HONG KONG: Police arrested six people during a demonstration in one of Hong Kong's most popular tourist areas on Sunday (Jul 7), where thousands of protesters sought to raise awareness among mainland Chinese visitors about the political crisis that has rocked the city.
Protest organisers said 230,000 people marched through the streets of Kowloon, across the harbour from Hong Kong's Central business district, in the latest wave of demonstrations against an extradition Bill that would allow people to be sent to mainland China to face trial.
Police put the number at 56,000 at its peak.
One person was arrested at a public procession in the afternoon, while another five were arrested during a later incident, according to a statement on the Hong Kong police's website.
"An organisation conducted a public event yesterday in which public procession started at 3.30pm from Salisbury Garden and finished at the open area of Wui Man Road outside Hong Kong West Kowloon Station," said the Hong Kong police in the statement dated Monday.
The event was "generally peaceful and orderly", said the police, adding that one person was arrested for failing to produce proof of identity.
After the event finished at about 5.30pm, some protesters then gathered in the vicinity of Canton Road and blocked the road from around 8pm to 9pm, said the police.
"From 9pm, protesters occupied northbound of Nathan Road, passing through Tsim Sha Tsui, Jordan, Yau Ma Tei and arrived Mong Kok," said the statement. "Police made repeated warnings to the protesters that they were participating in an unlawful assembly and urged them to leave or police would take actions to disperse the crowd."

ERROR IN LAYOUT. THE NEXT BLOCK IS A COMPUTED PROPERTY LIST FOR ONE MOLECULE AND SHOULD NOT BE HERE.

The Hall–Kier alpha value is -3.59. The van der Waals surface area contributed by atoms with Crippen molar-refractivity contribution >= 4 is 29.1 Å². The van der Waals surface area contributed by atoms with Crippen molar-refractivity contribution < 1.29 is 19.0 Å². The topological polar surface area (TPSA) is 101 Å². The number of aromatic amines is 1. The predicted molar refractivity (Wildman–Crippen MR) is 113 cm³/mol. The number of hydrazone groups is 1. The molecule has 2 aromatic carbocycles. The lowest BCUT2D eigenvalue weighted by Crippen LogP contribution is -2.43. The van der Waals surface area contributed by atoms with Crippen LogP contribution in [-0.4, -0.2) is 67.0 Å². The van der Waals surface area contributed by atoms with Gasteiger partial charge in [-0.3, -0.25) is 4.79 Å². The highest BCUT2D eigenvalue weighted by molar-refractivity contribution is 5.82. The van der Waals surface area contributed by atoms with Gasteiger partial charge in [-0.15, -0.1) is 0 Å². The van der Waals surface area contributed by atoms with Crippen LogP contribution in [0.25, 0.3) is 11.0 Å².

Officers then took action to disperse the protesters "after repeated but futile warnings", said the police.
"During the process, some protesters resisted and police arrested five persons for assaulting a police officer and obstructing a police officer in the execution of duties."
READ: ‘Nearest place to mainland China’: Hong Kong protest organiser on why they rallied at West Kowloon station
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Chinese censors have worked hard to erase or block news of Hong Kong's biggest and most violent protests in decades amid fears they could inspire demonstrations on the mainland.
Hong Kong's embattled leader Carrie Lam suspended the extradition Bill after violent protests last month when police fired rubber bullets and tear gas, but she has rejected calls to scrap it.
Protests over the Bill have now morphed into calls for Lam to step down, investigations over what some describe as excessive police force and greater democracy.
Hong Kong has been governed under a "one country, two systems" formula since its return from British to Chinese rule in 1997, allowing freedoms not enjoyed in mainland China, including the right to protest and an independent judiciary.
Critics say the extradition law could threaten Hong Kong's rule of law and its international reputation as an Asian financial hub. Some Hong Kong tycoons have already started moving personal wealth offshore.
Clashes broke out on Sunday as police moved to disperse some activists after they blocked roads following the largely peaceful protest over the bill that has plunged the former British colony into political turmoil.
On Jul 1, the anniversary of Hong Kong's return to Chinese rule, protesters besieged and ransacked the legislative building in the heart of the city before being driven back by police firing tear gas.